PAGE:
Information Theory and Intelligent Design

Can Information Increase in a Biological System?

Intelligent design advocates say that information theory makes evolution impossible, at least Darwinian evolution (Dr. Marciej Giertych, Population Geneticist, European Union, from the film Expelled; of course I could cite references from all over the web as well).

So what is information theory anyway?

The theory of the probability of transmission of messages with specified accuracy when the bits of information constituting the messages are subject, with certain probabilities, to transmission failure, distortion, and accidental additions. (answers.com)

That proves evolution can't happen???

Information Theory and Entropy

I did my best to sort through the incredibly difficult descriptions of information theory available on the web. Wow. I easily qualified for Mensa, the international high-IQ society, and I found the descriptions incomprehensible. (Just because you're in the top 2% of the population in IQ doesn't mean there's not a lot of people a lot smarter than you.)

A Note on IQ

IQ is a great predictor of your ability to do puzzles. It also has at least something to do with your ability to understand complicated theories. There's a lot of other places it just doesn't apply.

A person with a higher IQ is not necessarily "smarter," and certainly not in every area.

But let me let Professor Robert Pennock sort information theory out for us. In a response to William Dembski, an Intelligent Design advocate, Dr. Pennock writes:

He insists that his "law of conservation of information" proves that natural processes cannot increase biological complexity. He doesn't lay out his case here, and a refutation would require too much space. Suffice it to say that a connection exists between the technical notion of information and that of entropy, so Dembski's argument boils down to a recasting of an old creationist claim that evolution violates the second law of thermodynamics. Put simply, this law states that in the universe, there is a tendency for complexity to decrease. How then, ask the creationists, can evolutionary processes produce more complex life-forms from more primitive ones? But we have long known why this type of argument fails: the second law applies only to closed systems, and biological systems are not closed. (ActionBioScience.org)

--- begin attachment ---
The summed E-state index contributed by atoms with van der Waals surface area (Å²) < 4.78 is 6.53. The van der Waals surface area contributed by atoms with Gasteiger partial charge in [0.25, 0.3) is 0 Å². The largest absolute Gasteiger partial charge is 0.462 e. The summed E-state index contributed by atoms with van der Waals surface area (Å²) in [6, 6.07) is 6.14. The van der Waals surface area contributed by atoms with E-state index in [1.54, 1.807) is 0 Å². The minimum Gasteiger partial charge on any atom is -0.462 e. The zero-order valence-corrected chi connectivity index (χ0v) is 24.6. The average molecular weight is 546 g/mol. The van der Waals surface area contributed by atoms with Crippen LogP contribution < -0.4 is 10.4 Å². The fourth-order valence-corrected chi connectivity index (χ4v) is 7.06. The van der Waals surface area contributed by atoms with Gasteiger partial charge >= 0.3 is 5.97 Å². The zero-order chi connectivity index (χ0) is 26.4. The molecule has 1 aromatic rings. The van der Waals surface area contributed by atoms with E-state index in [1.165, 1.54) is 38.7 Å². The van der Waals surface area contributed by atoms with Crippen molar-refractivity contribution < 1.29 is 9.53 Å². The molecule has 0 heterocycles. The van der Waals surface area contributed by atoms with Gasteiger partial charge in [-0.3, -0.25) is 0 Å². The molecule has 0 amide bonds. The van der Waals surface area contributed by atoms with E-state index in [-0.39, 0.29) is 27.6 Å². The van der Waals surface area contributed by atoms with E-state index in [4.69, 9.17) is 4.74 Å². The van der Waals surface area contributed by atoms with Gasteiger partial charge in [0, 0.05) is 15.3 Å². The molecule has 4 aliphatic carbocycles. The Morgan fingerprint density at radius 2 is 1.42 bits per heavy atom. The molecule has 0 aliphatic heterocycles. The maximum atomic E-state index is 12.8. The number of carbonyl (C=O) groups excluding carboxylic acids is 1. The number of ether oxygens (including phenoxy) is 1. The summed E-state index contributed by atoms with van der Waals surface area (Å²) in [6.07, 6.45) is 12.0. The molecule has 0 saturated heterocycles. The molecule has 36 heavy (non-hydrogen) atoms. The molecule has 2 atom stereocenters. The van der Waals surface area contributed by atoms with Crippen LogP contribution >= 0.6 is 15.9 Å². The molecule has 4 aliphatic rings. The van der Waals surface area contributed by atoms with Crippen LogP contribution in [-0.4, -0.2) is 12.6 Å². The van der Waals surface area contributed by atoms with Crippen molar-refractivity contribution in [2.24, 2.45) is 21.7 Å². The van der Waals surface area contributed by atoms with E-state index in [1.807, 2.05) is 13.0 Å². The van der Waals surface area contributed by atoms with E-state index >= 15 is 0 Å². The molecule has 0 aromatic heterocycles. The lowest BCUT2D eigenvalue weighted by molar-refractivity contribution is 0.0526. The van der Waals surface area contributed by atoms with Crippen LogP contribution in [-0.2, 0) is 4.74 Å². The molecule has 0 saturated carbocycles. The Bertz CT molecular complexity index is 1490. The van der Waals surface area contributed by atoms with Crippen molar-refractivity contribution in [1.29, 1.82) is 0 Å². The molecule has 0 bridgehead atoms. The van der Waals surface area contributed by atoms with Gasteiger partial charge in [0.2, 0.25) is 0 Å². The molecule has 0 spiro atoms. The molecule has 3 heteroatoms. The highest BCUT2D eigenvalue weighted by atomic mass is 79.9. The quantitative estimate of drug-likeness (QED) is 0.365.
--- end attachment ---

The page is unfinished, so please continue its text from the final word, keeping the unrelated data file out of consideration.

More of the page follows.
Ok, quick explanation of entropy. Entropy describes the fact that energy tends to even out in a closed system. When you heat a burrito in the microwave, it doesn't heat evenly. If you leave the burrito sitting, the heat in it will even out. That's entropy.

A "closed system" means nothing is acting on it. If you set your burrito on a burner on the stove, then something is acting on the burrito. It is not a closed system, and the heat will not even out.

Entropy fails as an argument against evolution because the earth is not a closed system. Massive amounts of energy are applied to it from the sun, so entropy doesn't apply.

Professor Pennock is saying the same is true of information theory. It doesn't apply because life is not a closed system. A lot is acting on it.